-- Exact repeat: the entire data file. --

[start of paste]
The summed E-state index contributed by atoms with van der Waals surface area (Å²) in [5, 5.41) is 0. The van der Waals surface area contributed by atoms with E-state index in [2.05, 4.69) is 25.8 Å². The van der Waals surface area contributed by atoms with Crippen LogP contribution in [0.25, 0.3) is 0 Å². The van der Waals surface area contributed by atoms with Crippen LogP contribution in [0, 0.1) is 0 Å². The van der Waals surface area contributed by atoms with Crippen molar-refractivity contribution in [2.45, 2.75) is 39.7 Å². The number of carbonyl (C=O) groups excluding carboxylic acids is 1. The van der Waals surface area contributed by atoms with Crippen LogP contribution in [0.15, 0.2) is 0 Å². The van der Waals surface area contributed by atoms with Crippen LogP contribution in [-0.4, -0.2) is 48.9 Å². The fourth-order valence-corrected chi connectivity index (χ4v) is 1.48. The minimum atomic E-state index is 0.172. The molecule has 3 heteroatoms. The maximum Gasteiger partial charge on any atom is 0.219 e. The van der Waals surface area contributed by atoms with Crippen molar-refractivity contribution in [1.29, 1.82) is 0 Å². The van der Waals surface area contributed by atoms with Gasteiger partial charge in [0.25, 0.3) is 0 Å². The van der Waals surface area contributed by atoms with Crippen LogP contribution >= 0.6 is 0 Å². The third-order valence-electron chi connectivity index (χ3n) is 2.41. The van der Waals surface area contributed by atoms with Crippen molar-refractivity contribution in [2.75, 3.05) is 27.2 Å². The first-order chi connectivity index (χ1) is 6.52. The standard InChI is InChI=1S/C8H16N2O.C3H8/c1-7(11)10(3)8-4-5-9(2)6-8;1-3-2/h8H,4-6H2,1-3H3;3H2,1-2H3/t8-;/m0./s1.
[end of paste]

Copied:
The summed E-state index contributed by atoms with van der Waals surface area (Å²) in [5, 5.41) is 0. The van der Waals surface area contributed by atoms with E-state index in [2.05, 4.69) is 25.8 Å². The van der Waals surface area contributed by atoms with Crippen LogP contribution in [0.25, 0.3) is 0 Å². The van der Waals surface area contributed by atoms with Crippen LogP contribution in [0, 0.1) is 0 Å². The van der Waals surface area contributed by atoms with Crippen molar-refractivity contribution in [2.45, 2.75) is 39.7 Å². The number of carbonyl (C=O) groups excluding carboxylic acids is 1. The van der Waals surface area contributed by atoms with Crippen LogP contribution in [0.15, 0.2) is 0 Å². The van der Waals surface area contributed by atoms with Crippen LogP contribution in [-0.4, -0.2) is 48.9 Å². The fourth-order valence-corrected chi connectivity index (χ4v) is 1.48. The minimum atomic E-state index is 0.172. The molecule has 3 heteroatoms. The maximum Gasteiger partial charge on any atom is 0.219 e. The van der Waals surface area contributed by atoms with Crippen molar-refractivity contribution in [1.29, 1.82) is 0 Å². The van der Waals surface area contributed by atoms with Gasteiger partial charge in [0.25, 0.3) is 0 Å². The van der Waals surface area contributed by atoms with Crippen LogP contribution >= 0.6 is 0 Å². The third-order valence-electron chi connectivity index (χ3n) is 2.41. The van der Waals surface area contributed by atoms with Crippen molar-refractivity contribution in [2.75, 3.05) is 27.2 Å². The first-order chi connectivity index (χ1) is 6.52. The standard InChI is InChI=1S/C8H16N2O.C3H8/c1-7(11)10(3)8-4-5-9(2)6-8;1-3-2/h8H,4-6H2,1-3H3;3H2,1-2H3/t8-;/m0./s1.